Mark Hart

Grading on God's Curve: Battling Spiritual Laziness

So, school's letting out for most of you but this isn't a time to put your brain on ice; it's a time to let God set your soul on fire in new ways. This is a great time to grow in your spiritual maturity before your next semester begins. Summertime offers a unique opportunity for spiritual growth … a time when you are given ample time to pray, reflect, grow and improve. Even after the last final is completed and the final graduation cap thrown into the air, the learning process shouldn't end.

While grades and classes are probably the furthest thing from many of your minds right now … I wanted to share a quick story with you about a turning point from my high school years’Ìâ‰âÂÌâ_

Just passing isn’t good enough

A large, red 'B-' was scribbled atop the term paper that sat on the passenger seat next to me. As I pulled into the driveway of my house, terror gripped me. My parents, who expected an 'A' every time, sat eating dinner. I knew full well that I was capable of an 'A' but … in all honesty … I hadn't really applied myself. The problem was, my parents also knew I was capable of the 'A.' Being good parents, they never wanted me to settle for less than I could be. So the entire drive home was an interior monologue where I ran down a litany of excuses I would offer them to cover up the reality of academic laziness.

'The average grade in the class was a C minus.' I offered to my parents as I handed them my paper. 'There weren't any A's given in the whole class. So with the curve, it's like I got an A.' I said, justifying my grade not only to them, but also to myself.

They nodded their heads in suspicious agreement. Not much more was said, but their looks spoke volumes. They were not disappointed in the 'B-,' but in their son whom they knew had not completely applied himself. 'As long as you did your best,' they replied. It was as though I could feel my heart being ripped from my chest in their gentle tone and seemingly reassuring nods. I may have dodged the bullet on my grade, but it cost me something I desired and cherished even more – the respect and approval of my parents.

No, I hadn't done my best on that paper, and thank God for the grading curve in that class. (What I actually mean is, 'Thank God for a classroom filled with other unmotivated teenagers that surrounded me at the time.' But let's not digress.) The lack of interest in my classmates made my own laziness less apparent. A 'B-' was good enough – it was still better than the most of the class. At least, it was until this particular night.

All of the sudden, the normal excuse had worn thin. I realized that I had used it too many times. My parents were not buying it anymore. I could do better. I knew it. They knew it. All I had to do was admit it. It wasn't enough to recognize that I wasn't living up to my potential. I actually had to discipline myself and do the work. I needed to start giving my best effort, every time.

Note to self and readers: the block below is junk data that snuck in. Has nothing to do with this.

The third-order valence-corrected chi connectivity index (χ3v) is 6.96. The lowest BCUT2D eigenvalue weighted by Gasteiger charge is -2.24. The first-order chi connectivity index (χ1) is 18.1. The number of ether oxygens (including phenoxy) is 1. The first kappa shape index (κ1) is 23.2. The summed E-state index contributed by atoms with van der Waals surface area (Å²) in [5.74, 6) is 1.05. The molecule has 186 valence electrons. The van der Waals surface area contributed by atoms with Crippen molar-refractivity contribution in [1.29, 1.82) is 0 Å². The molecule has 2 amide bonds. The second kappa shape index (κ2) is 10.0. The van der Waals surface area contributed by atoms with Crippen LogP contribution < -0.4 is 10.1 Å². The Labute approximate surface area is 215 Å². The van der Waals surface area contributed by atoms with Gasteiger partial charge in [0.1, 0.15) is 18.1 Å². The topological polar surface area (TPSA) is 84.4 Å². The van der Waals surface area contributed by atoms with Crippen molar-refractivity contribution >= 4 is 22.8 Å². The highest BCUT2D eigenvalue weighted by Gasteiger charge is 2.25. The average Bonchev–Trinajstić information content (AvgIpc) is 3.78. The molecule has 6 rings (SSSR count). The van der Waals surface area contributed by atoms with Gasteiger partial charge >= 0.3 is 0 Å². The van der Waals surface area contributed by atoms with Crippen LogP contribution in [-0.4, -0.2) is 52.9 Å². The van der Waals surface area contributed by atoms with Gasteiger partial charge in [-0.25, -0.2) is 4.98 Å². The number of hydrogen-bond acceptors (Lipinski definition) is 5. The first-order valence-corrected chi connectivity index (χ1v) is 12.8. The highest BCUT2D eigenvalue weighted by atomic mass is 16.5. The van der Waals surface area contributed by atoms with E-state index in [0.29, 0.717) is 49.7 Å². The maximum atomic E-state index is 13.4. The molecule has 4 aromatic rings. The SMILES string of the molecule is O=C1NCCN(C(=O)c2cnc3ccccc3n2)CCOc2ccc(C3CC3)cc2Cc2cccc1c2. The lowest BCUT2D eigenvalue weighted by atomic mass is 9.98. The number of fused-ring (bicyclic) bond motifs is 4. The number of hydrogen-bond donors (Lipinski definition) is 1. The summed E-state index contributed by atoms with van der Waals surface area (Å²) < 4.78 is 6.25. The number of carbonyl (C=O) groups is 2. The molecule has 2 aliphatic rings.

Sadly, I had often approached God in the same way.

Growing in Spiritual Maturity

When I began my faith journey, I was constantly comparing myself to my peers. It's like I was walking into God's kitchen, shaking as I showed my Heavenly Father my report card. I tried to justify all of my sins. I measured my holiness by the sin of others instead of the holiness of God. I turned down the ability for greatness that His grace offered me. I settled for being 'better than most' rather than all that He called me to be. I didn't want to do the work. I eased into a spirit of contentment and lived a spiritual life that was 'good enough.' Others praised me for my 'B' effort in my faith, especially since so many kids my age were so much worse. But I knew I could be better, and I knew that God knew it, too.

Consider what Jesus said: 'I have given you a model to follow, so that as I have done for you, you should also do.'John 13:15

Verses like this one cut right through the excuses we offer the world for the sin and selfishness we allow in our lives. Jesus could not put it more simply. Here He gives us a window into the Father's heart. He's saying, 'I give my everything, every time. You should too.'

God the Father knows what we're capable of … He created us. He wants us to realize and become all that we can be through the power of the Holy Spirit’Ìâ‰âÂÌâ‰Ûùnot just settle for all that we currently are.

Picture it this way: your report card is hanging on God's heavenly refrigerator. Only the two of you know if you've done your best. The good news is that a minus becomes a plus the minute you pray. The better news is that God gives you the grace necessary to become a saint’Ìâ‰âÂÌâ_if you're willing to live for the 'A' every day.

Identify those areas in your life that you can be slothful (spiritually lazy). Brainstorm ideas on how you can improve and grow in holiness. What are some ways you can let the Holy Spirit unleash new layers of greatness from within you? Write them out. Share them with people you know and trust will hold you accountable. Raise your spiritual bar and keep it high.

And know this … in destroying 'the curve' for the other souls in your life, you are actually helping them grow closer to Christ. God can do more with your example than you can. Embrace humility. Seek holiness. Give your best because He deserves it, every time.

God does grade on a curve’Ìâ‰âÂÌâ_but it's shaped like a cross.

Mark Hart

About the Author

My childhood plan was to be a jedi. My teenage plan was to be on Saturday Night Live. God's plan was to have me in ministry. God won - and I'm glad He did.